A breed of smarter zombies will be introduced on the final episodes of "The Walking Dead."
Angela Kang, a showrunner, told press at SDCC they're a throwback to some walkers on season one.
Though clever, it should've introduced them seasons ago and feels like it's serving future spinoffs.
When "The Walking Dead" returns to TV for its final run of eight episodes this fall, it will finally address one of the show's biggest zombie plot holes from season one.
What was up with those smarter walkers who could pick up rocks, smash them through doors, and attempt to climb ladders on the show's first season that it never referenced again?
During the show's San Diego Comic-Con press conference, which Insider attended, showrunner Angela Kang and the cast was asked about a newer breed of the undead teased at the end of the show's newest trailer. Kang said their addition wasn't random, and that they'll have ties to the show's very beginning.
"I think with the walkers, in some ways it's a throwback to some walkers we saw back in the very, very first season of 'The Walking Dead,' but not everybody ever encountered those walkers," Kang told press. "It's almost like it was a variant that just was regional."
It's expected that the show's final eight episodes will introduce a faster breed of the undead. In the show's latest trailer, which debuted at San Diego Comic-Con, Aaron — played by Ross Marquand — said that he had heard stories of walkers that could climb walls and open doors. We then see a tease of a walker making their way over a fence.
'TWD' universe hinted at a different breed of walkers in December 2021 on a spin-off show
Their addition isn't completely shocking.
The "Walking Dead" universe recently introduced the idea of a variant breed of faster walkers. During a five-minute coda scene following the series finale of the spin-off "The Walking Dead: World Beyond" last December, "TWD" season one's Centers for Disease Control virologist Dr. Edwin Jenner — played by Noah Emmerich — mentioned a "variant cohort" that he hasn't seen, yet, in the United States.
Viewers then see a woman, who was shot and killed, reanimate more quickly than what we're used to seeing. Typically, it takes a person a few hours or longer to turn into a zombie. The zombified woman appeared faster and more aggressive than the walkers fans have grown accustomed to in the universe.
Most concerning was that the woman reanimated despite being shot in the head. Usually, in "TWD" universe, when someone's shot in the head, they die and don't become zombified. Unless the bullet conveniently missed the woman's brain, "TWD: World Beyond" coda suggested there's a type of the undead who are much tougher to kill or who simply don't die.
At the time, "TWD" universe chief Scott M. Gimple told Insider the walker is not super-powered, but different, Gimple said. "I hope that people's imaginations are 'activated on' to what that could mean and what we could see."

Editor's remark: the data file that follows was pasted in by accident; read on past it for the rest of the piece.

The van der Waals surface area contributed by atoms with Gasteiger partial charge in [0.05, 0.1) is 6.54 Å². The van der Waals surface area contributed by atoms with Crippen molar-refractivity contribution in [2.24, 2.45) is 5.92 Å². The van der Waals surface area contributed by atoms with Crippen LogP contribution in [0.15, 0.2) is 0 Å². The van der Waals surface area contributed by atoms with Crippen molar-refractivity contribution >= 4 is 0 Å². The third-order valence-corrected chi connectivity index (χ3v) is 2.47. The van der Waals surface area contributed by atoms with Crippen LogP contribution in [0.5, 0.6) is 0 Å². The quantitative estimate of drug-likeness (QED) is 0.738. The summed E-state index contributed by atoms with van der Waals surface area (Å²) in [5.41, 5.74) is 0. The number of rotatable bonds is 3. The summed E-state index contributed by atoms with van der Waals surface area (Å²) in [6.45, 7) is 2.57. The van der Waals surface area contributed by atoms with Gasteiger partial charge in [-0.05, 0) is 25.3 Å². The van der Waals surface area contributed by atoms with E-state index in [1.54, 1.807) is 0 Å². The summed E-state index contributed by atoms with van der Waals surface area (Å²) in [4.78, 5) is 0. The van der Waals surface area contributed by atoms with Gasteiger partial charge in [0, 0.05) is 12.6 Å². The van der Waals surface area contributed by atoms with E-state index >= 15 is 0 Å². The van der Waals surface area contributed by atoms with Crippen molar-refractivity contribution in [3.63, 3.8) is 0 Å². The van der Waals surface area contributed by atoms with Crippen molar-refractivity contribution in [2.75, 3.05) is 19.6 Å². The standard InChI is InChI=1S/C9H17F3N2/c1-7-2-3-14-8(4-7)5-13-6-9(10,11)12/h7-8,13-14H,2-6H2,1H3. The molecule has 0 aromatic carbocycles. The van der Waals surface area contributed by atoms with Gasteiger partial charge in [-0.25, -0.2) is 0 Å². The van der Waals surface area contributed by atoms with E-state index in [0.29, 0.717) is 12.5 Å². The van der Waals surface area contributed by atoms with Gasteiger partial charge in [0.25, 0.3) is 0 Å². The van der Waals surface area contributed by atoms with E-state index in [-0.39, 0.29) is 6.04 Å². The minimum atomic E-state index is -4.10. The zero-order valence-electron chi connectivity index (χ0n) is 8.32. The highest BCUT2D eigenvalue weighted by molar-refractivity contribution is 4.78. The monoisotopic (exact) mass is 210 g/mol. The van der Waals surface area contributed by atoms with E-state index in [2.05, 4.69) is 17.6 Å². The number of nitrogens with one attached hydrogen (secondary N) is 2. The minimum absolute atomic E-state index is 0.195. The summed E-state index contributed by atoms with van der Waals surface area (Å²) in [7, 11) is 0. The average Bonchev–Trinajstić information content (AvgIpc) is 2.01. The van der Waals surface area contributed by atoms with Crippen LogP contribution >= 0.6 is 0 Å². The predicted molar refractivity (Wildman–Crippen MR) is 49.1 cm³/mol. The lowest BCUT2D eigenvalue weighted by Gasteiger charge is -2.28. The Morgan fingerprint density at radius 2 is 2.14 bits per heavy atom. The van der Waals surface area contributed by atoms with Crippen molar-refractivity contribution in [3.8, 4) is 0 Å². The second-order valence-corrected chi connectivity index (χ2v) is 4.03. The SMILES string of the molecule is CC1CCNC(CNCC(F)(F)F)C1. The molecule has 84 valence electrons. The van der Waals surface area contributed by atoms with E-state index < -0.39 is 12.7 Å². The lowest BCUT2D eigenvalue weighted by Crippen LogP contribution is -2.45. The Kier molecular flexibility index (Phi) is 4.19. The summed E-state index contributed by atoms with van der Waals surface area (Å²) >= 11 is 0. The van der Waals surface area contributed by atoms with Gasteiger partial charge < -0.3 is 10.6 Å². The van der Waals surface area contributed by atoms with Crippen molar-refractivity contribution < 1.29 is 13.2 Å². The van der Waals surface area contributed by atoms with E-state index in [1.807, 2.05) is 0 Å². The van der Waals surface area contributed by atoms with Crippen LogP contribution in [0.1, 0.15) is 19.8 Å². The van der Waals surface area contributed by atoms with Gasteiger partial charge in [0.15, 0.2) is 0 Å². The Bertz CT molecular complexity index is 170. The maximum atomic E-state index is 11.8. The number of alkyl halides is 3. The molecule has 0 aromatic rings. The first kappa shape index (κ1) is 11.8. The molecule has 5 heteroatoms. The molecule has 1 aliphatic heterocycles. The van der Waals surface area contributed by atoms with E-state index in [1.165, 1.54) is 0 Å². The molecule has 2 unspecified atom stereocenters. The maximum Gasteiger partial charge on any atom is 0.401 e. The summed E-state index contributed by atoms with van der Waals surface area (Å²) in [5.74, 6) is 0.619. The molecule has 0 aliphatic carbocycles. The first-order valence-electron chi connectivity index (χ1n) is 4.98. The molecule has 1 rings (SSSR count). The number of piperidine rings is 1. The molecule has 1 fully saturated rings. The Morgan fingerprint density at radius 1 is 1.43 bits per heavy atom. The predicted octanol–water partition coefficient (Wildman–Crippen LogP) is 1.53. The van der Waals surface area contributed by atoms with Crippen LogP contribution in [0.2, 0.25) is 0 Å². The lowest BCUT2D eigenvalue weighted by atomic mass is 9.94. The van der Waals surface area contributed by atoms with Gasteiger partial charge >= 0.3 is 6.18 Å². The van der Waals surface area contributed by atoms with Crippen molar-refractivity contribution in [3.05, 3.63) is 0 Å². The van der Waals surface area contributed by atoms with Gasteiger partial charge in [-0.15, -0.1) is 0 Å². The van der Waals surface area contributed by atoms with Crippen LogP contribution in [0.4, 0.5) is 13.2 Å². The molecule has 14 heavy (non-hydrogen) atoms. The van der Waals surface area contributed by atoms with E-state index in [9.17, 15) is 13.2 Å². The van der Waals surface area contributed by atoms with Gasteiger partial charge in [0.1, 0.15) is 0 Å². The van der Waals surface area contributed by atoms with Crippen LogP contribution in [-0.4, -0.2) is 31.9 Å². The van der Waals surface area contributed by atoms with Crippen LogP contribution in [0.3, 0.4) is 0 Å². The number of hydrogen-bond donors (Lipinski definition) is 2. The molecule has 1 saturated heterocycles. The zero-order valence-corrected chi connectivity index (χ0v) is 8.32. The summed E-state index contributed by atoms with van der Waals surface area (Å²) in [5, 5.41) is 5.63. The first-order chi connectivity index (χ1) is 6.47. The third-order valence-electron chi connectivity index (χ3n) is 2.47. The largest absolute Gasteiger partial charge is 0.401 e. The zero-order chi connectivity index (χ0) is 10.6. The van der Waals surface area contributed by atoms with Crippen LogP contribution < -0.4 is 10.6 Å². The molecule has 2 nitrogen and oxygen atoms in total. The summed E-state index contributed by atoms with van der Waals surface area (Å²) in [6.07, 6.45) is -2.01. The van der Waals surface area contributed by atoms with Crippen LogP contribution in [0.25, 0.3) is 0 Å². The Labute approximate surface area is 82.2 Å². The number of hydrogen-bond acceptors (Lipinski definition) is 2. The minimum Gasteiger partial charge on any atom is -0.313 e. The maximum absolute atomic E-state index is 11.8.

These smarter walkers should've been introduced years ago instead of as a footnote on the show's final episodes.
During the press conference, Kang added that the walkers teased in the new trailer will put Daryl and the rest of the survivors on their guard.
"Anytime there's a change to the rules that means that our people just need to be that much more on their game because they're realizing that the methods that they use to survive don't quite work the same way," Kang told press. "Our survivors, being very, very smart, they're going to try to adjust to that. But that'll just be one of many of the conflicts that they're dealing with."
It's not like the group really needs another new threat to be introduced in its final eight episodes. The show also has to wrap up its massive Commonwealth storyline from the comics.
The smarter zombie subplot is original to the AMC series.
On one hand, it's a smart fix for those who regularly rewatch the series or revisit the first season and point out the noticeable difference in the walkers former showrunner Frank Darabont introduced to the series and the more docile ones fans became familiar with in later seasons.
Kang has found other clever ways since taking over "TWD" as showrunner on season nine to streamline moments from past seasons with the present. Most recently, the series made a smart political connection between the leader of the Commonwealth, Pamela Milton, and a former leader of Alexandria, something the comics never did.
However, the introduction of smarter walkers in the very tail end of "The Walking Dead," when the season had an extended 24 episodes, may have some viewers wondering why this threat is just being introduced so late in the game.
While a clever way to finally address some rock-smashing walkers on season one, smarter zombies are something the show should've considered doing years ago to shake things up, make the series fresh, and keep the threat of the undead feeling like just that, a threat.
Instead, as we enter the show's very final eight episodes starting on October 2, the addition of smarter walkers feels like it's less about delivering a throwback and paying tribute to where the show began and more about setting things up for the series' many forthcoming spin-off shows, including ones based around Daryl, Negan and Maggie, and Rick and Michonne.
When Insider asked at the press conference if the show will have definitive closure or if it will be more open-ended as we head into the series' many spinoffs, Kang told us:"The goal is that even if there were no spinoffs, it would feel like there's a closure to the show."
"The show itself needs its own ending, but, doors are left open as they so often are in life and as they were even in the ending of the comic," Kang added. "There's always a story that's continuing once the story that you tell on screen has ended."
Read the original article on Insider